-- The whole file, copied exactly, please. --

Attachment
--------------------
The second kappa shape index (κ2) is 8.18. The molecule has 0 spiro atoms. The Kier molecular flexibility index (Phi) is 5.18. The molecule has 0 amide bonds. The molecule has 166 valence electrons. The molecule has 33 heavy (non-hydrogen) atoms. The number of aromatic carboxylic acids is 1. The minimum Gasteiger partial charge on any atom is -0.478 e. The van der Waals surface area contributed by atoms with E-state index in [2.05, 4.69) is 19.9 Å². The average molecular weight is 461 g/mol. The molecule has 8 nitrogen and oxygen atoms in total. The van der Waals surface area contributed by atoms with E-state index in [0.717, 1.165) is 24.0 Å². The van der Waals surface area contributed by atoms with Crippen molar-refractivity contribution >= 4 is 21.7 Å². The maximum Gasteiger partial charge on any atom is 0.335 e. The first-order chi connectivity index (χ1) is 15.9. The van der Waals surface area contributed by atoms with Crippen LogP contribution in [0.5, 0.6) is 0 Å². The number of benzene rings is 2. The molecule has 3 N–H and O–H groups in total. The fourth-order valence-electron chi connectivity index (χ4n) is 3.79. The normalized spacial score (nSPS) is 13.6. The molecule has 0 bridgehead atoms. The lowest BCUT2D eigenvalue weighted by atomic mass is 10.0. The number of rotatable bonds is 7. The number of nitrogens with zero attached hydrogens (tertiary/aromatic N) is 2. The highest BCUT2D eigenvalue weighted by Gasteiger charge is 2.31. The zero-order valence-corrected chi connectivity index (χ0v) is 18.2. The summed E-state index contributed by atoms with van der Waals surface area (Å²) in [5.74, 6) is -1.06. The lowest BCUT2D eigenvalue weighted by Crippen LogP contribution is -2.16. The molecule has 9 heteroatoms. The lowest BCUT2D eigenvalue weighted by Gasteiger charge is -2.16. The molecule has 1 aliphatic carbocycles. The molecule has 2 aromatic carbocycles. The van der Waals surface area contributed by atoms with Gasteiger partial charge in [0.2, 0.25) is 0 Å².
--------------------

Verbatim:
The second kappa shape index (κ2) is 8.18. The molecule has 0 spiro atoms. The Kier molecular flexibility index (Phi) is 5.18. The molecule has 0 amide bonds. The molecule has 166 valence electrons. The molecule has 33 heavy (non-hydrogen) atoms. The number of aromatic carboxylic acids is 1. The minimum Gasteiger partial charge on any atom is -0.478 e. The van der Waals surface area contributed by atoms with E-state index in [2.05, 4.69) is 19.9 Å². The average molecular weight is 461 g/mol. The molecule has 8 nitrogen and oxygen atoms in total. The van der Waals surface area contributed by atoms with E-state index in [0.717, 1.165) is 24.0 Å². The van der Waals surface area contributed by atoms with Crippen molar-refractivity contribution >= 4 is 21.7 Å². The maximum Gasteiger partial charge on any atom is 0.335 e. The first-order chi connectivity index (χ1) is 15.9. The van der Waals surface area contributed by atoms with Crippen LogP contribution in [0.5, 0.6) is 0 Å². The number of benzene rings is 2. The molecule has 3 N–H and O–H groups in total. The fourth-order valence-electron chi connectivity index (χ4n) is 3.79. The normalized spacial score (nSPS) is 13.6. The molecule has 0 bridgehead atoms. The lowest BCUT2D eigenvalue weighted by atomic mass is 10.0. The number of rotatable bonds is 7. The number of nitrogens with zero attached hydrogens (tertiary/aromatic N) is 2. The highest BCUT2D eigenvalue weighted by Gasteiger charge is 2.31. The zero-order valence-corrected chi connectivity index (χ0v) is 18.2. The summed E-state index contributed by atoms with van der Waals surface area (Å²) in [5.74, 6) is -1.06. The lowest BCUT2D eigenvalue weighted by Crippen LogP contribution is -2.16. The molecule has 9 heteroatoms. The lowest BCUT2D eigenvalue weighted by Gasteiger charge is -2.16. The molecule has 1 aliphatic carbocycles. The molecule has 2 aromatic carbocycles. The van der Waals surface area contributed by atoms with Gasteiger partial charge in [0.2, 0.25) is 0 Å².